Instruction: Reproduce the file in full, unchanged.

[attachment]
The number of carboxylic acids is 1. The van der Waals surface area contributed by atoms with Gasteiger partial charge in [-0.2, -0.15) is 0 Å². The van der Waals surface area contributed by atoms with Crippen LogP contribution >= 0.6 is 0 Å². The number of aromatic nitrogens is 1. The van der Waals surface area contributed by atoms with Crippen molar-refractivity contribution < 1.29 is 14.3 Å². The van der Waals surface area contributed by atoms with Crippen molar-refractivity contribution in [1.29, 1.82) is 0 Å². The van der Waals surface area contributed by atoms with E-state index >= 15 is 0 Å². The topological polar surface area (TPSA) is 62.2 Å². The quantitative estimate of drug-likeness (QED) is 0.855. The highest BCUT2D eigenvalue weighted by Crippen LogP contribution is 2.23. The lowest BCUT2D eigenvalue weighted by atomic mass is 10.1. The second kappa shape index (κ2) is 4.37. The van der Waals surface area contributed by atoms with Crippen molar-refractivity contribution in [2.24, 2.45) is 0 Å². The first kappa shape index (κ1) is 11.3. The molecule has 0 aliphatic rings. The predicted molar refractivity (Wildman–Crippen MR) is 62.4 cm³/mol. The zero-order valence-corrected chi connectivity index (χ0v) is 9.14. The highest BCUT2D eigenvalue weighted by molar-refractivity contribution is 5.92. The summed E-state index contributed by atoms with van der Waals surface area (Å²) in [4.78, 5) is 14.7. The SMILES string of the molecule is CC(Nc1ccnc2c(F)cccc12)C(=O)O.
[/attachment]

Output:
The number of carboxylic acids is 1. The van der Waals surface area contributed by atoms with Gasteiger partial charge in [-0.2, -0.15) is 0 Å². The van der Waals surface area contributed by atoms with Crippen LogP contribution >= 0.6 is 0 Å². The number of aromatic nitrogens is 1. The van der Waals surface area contributed by atoms with Crippen molar-refractivity contribution < 1.29 is 14.3 Å². The van der Waals surface area contributed by atoms with Crippen molar-refractivity contribution in [1.29, 1.82) is 0 Å². The van der Waals surface area contributed by atoms with E-state index >= 15 is 0 Å². The topological polar surface area (TPSA) is 62.2 Å². The quantitative estimate of drug-likeness (QED) is 0.855. The highest BCUT2D eigenvalue weighted by Crippen LogP contribution is 2.23. The lowest BCUT2D eigenvalue weighted by atomic mass is 10.1. The second kappa shape index (κ2) is 4.37. The van der Waals surface area contributed by atoms with Crippen molar-refractivity contribution in [2.24, 2.45) is 0 Å². The first kappa shape index (κ1) is 11.3. The molecule has 0 aliphatic rings. The predicted molar refractivity (Wildman–Crippen MR) is 62.4 cm³/mol. The zero-order valence-corrected chi connectivity index (χ0v) is 9.14. The highest BCUT2D eigenvalue weighted by molar-refractivity contribution is 5.92. The summed E-state index contributed by atoms with van der Waals surface area (Å²) in [4.78, 5) is 14.7. The SMILES string of the molecule is CC(Nc1ccnc2c(F)cccc12)C(=O)O.